Formal semantics is the formal specification of the behaviour of computer programs and programming languages. Three common approaches to describe the semantics or "meaning" of a computer program are denotational semantics, operational semantics and axiomatic semantics.

Type theory

Type theory is the study of type systems; which are "a tractable syntactic method for proving the absence of certain program behaviors by classifying phrases according to the kinds of values they compute". [3] Many programming languages are distinguished by the characteristics of their type systems.

Program analysis and transformation

Program analysis is the general problem of examining a program and determining key characteristics (such as the absence of classes of program errors). Program transformation is the process of transforming a program in one form (language) to another form.

Comparative programming language analysis

Comparative programming language analysis seeks to classify programming languages into different types based on their characteristics; broad categories of programming languages are often known as programming paradigms.

Generic and metaprogramming

Metaprogramming is the generation of higher-order programs which, when executed, produce programs (possibly in a different language, or in a subset of the original language) as a result.

Domain-specific languages

Domain-specific languages are languages constructed to efficiently solve problems of a particular part of domain.

Compiler construction

Compiler theory is the theory of writing compilers (or more generally, translators); programs which translate a program written in one language into another form. The actions of a compiler are traditionally broken up into syntax analysis (scanning and parsing), semantic analysis (determining what a program should do), optimization (improving the performance of a program as indicated by some metric; typically execution speed) and code generation (generation and output of an equivalent program in some target language; often the instruction set of a CPU).

Run-time systems

Runtime systems refers to the development of programming language runtime environments and their components, including virtual machines, garbage collection, and foreign function interfaces.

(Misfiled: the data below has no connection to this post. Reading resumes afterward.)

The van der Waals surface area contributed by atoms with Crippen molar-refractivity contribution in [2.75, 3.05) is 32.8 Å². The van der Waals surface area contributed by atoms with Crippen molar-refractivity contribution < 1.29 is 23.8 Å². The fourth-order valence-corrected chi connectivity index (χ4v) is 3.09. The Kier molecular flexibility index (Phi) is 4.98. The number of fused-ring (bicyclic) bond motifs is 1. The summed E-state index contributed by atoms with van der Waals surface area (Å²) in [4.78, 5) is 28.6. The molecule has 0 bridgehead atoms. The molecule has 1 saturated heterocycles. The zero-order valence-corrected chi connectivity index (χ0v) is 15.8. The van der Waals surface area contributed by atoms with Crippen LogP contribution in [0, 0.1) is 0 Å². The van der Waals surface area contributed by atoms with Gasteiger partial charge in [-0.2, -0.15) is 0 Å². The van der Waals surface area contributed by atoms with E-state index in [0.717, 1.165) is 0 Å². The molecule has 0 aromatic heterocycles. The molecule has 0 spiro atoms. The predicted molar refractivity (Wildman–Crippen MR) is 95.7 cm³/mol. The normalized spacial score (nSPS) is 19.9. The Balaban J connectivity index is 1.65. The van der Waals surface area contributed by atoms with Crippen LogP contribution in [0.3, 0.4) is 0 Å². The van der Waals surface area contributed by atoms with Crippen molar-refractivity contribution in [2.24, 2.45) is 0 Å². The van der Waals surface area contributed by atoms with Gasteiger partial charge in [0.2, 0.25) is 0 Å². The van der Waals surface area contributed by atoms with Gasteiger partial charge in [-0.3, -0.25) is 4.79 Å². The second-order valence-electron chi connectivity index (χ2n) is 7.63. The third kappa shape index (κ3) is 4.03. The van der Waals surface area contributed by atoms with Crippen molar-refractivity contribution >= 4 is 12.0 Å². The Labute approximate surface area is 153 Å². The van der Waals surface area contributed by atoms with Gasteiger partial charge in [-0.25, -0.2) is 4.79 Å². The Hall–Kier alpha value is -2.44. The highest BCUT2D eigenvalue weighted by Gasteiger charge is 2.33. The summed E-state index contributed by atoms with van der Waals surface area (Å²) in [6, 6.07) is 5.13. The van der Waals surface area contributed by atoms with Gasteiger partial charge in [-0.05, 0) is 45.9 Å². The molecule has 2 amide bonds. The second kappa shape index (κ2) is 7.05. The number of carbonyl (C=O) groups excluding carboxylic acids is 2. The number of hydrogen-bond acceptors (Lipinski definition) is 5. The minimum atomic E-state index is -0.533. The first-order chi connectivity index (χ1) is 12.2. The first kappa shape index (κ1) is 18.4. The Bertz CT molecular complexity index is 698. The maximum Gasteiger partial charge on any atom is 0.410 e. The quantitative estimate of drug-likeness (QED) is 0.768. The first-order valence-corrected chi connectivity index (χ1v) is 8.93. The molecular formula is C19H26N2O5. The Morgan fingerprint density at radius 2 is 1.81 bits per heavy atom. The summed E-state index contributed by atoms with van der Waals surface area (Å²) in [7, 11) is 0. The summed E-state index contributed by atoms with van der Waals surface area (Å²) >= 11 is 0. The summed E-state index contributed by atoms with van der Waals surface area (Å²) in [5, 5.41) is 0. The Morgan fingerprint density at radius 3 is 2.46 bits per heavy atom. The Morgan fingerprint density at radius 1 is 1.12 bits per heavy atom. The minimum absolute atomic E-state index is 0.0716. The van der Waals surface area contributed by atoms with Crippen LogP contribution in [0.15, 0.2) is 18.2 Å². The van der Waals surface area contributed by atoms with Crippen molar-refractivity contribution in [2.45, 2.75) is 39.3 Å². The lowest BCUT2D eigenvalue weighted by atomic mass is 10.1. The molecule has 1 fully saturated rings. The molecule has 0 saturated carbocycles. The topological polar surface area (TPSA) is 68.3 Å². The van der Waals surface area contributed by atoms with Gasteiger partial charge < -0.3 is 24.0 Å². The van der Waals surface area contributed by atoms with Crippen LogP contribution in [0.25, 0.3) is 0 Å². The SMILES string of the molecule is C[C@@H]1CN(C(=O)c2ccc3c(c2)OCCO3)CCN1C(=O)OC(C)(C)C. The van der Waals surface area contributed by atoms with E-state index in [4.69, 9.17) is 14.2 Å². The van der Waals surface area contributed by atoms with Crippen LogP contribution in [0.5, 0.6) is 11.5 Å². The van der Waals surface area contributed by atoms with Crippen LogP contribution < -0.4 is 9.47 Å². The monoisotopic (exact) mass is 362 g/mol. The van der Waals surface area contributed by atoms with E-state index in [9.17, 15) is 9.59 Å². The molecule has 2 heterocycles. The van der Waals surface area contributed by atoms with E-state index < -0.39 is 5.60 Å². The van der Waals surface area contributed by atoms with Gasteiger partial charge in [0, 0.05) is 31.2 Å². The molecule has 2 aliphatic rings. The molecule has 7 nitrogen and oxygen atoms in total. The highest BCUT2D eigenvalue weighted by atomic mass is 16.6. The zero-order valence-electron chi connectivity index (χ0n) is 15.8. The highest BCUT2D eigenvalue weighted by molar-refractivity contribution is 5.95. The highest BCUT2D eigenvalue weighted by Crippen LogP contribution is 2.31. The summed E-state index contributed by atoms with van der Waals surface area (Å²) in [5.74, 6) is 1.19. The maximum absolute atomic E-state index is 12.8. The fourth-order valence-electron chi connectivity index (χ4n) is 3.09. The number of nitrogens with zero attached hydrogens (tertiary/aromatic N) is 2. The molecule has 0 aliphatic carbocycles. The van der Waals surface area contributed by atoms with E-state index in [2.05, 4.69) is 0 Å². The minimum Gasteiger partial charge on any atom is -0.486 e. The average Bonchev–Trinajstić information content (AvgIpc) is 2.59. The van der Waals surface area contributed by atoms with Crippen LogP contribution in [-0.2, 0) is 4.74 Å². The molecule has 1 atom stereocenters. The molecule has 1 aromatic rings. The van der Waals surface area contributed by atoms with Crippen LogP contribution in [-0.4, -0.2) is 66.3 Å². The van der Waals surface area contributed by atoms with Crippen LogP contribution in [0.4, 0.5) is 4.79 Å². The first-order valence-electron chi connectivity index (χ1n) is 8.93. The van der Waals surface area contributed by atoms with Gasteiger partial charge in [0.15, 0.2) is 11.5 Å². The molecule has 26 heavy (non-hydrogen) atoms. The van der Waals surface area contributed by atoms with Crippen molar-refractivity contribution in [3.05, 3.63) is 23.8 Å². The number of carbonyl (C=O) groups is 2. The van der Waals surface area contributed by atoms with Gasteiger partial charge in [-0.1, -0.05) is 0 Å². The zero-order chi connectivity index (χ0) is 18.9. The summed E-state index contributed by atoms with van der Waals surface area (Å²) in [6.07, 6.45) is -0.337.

Journals, publications, and conferences

Conferences are the primary venue for presenting research in programming languages. The most well known conferences include the Symposium on Principles of Programming Languages (POPL), Programming Language Design and Implementation (PLDI), the International Conference on Functional Programming (ICFP), the International Conference on Object Oriented Programming, Systems, Languages and Applications (OOPSLA) and the International Conference on Architectural Support for Programming Languages and Operating Systems (ASPLOS).

Notable journals that publish PLT research include the ACM Transactions on Programming Languages and Systems (TOPLAS), Journal of Functional Programming (JFP), Journal of Functional and Logic Programming , and Higher-Order and Symbolic Computation .

See also

Related Research Articles

In mathematics, logic, and computer science, a type theory is any of a class of formal systems, some of which can serve as alternatives to set theory as a foundation for all mathematics. In type theory, every "term" has a "type" and operations are restricted to terms of a certain type.

Combinatory logic is a notation to eliminate the need for quantified variables in mathematical logic. It was introduced by Moses Schönfinkel and Haskell Curry, and has more recently been used in computer science as a theoretical model of computation and also as a basis for the design of functional programming languages. It is based on combinators which were introduced by Schönfinkel in 1920 with the idea of providing an analogous way to build up functions - and to remove any mention of variables - particularly in predicate logic. A combinator is a higher-order function that uses only function application and earlier defined combinators to define a result from its arguments.

ISWIM is an abstract computer programming language devised by Peter J. Landin and first described in his article The Next 700 Programming Languages, published in the Communications of the ACM in 1966. The acronym stands for "If you See What I Mean".

In programming language theory and proof theory, the Curry–Howard correspondence is the direct relationship between computer programs and mathematical proofs.

A typed lambda calculus is a typed formalism that uses the lambda-symbol to denote anonymous function abstraction. In this context, types are usually objects of a syntactic nature that are assigned to lambda terms; the exact nature of a type depends on the calculus considered. From a certain point of view, typed lambda calculi can be seen as refinements of the untyped lambda calculus but from another point of view, they can also be considered the more fundamental theory and untyped lambda calculus a special case with only one type.